When my husband Dave retired from GE last summer (although he’s hardly kicking back), we faced a number of important decisions, not the least of which was what to do with his pension. Even with my financial credentials, we decided to call in a specialist to help us weigh the choices and considerations. We turned to Mark Maurer, CFP® and his firm Low Load Insurance Services.
As it turned out, all that health and fitness Dave’s been pursuing paid off. As a 58-year-old runner and cross-fitter, he’s in great shape, which qualified him for Super Preferred rates. When Mark helped us do the math, we determined that instead of taking a survivorship option it would be more advantageous for Dave to take his pension as a Single Life annuity and buy life insurance policies that would take care of me and the boys if he should die before us.
In this guest post, Mark offers ideas to help you consider similar pension questions of your own. To learn more, be in touch and we’ll be happy to help you with these types of decisions.
Pension Maximization for Pre-Retired Families
By Mark Maurer, CFP®, Low Load Insurance Services, Inc.
If you are a baby boomer reaching retirement age, you may be agonizing over your pension distribution choices. In addition, if you are a long-time corporate employee being offered an early-out package, you’ll want to know how to plan. Should you take the larger monthly payout for as long as you live and ignore the possibility that benefits would cease for your surviving spouse? Or are you better off taking a reduced income and guarantee those payments as long as either spouse lives?
Defining the Pre-Retirement Problem
Consider the case of Happy Retiree and his wife, Susie. Happy will be 62 in December and he’s been offered an early retirement program from his company. Susie is also 62. The Retiree-Life-Only option for Happy has a guaranteed payout of $5,000 per month. The Joint and 100% Survivor monthly benefit is $3,535. Their current budget requires $4,200 per month, so they really liked the idea of the $5,000 monthly benefit.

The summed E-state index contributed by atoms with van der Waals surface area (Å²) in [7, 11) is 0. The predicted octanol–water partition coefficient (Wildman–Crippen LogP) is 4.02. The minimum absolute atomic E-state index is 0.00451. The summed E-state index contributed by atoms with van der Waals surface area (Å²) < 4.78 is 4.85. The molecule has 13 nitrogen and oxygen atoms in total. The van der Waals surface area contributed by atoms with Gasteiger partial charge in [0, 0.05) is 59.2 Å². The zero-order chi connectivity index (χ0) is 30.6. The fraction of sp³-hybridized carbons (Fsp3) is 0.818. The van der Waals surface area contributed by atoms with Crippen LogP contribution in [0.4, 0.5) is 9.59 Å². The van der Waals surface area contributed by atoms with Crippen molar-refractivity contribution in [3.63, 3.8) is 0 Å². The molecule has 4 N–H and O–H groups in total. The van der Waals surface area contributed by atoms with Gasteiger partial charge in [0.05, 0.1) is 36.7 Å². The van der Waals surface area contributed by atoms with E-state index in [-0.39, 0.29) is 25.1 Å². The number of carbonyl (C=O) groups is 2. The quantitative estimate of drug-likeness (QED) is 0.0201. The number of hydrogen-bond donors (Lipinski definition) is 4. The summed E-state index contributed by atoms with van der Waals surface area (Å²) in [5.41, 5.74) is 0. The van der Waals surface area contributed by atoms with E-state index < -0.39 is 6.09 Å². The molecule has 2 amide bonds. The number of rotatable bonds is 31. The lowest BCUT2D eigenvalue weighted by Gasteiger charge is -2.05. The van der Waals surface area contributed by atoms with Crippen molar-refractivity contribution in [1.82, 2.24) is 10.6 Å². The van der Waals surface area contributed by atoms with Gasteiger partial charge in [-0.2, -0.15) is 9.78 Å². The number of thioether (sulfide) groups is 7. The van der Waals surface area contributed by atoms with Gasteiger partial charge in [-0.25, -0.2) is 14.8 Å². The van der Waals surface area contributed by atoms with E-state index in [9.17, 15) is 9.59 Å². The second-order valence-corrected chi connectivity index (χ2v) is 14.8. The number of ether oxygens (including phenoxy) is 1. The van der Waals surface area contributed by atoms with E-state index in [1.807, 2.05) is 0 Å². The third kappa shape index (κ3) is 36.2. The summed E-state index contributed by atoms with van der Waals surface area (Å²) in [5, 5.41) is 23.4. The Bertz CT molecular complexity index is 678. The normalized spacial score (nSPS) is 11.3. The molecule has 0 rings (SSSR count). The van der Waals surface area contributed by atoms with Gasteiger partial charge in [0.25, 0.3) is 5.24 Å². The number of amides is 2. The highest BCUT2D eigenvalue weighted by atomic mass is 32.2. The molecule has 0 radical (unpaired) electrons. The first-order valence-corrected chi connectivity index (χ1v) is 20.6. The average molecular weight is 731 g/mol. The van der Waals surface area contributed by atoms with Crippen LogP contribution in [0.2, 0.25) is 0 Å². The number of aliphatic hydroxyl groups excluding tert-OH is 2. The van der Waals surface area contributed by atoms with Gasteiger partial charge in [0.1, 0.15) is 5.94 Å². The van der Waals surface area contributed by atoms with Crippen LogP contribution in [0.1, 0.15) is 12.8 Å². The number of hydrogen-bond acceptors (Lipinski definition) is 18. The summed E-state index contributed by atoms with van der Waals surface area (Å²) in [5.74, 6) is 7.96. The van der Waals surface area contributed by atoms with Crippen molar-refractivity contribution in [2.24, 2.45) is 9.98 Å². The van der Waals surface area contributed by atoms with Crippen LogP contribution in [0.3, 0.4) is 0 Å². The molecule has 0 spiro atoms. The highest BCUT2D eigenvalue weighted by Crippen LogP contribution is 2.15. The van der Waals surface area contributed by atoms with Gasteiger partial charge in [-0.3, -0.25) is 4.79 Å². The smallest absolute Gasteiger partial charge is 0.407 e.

The only life insurance Happy owns is the Term provided by his company, and that ends when his employment ends. If they take the $5,000 payout, Susie would be left without income if Happy dies first. But the $3,535 Joint Survivor option isn’t enough income for both of them and they are relying primarily on their pension for their retirement funds. What could Happy’s advisor recommend to maximize his pension?
Working with the advisor, we researched the following:
- How much life insurance does Happy need to insure a lifetime income for Susie?
- How much will that coverage cost?
- How does that compare with taking the joint life option?
Since the difference between the Life-Only option and the Joint Life option is $1,465 ($5,000 minus $3,535), if life insurance in an amount that meets their needs can be purchased for less than $1,465 per month, then buying life insurance is sound.
Calculating the Life Insurance Need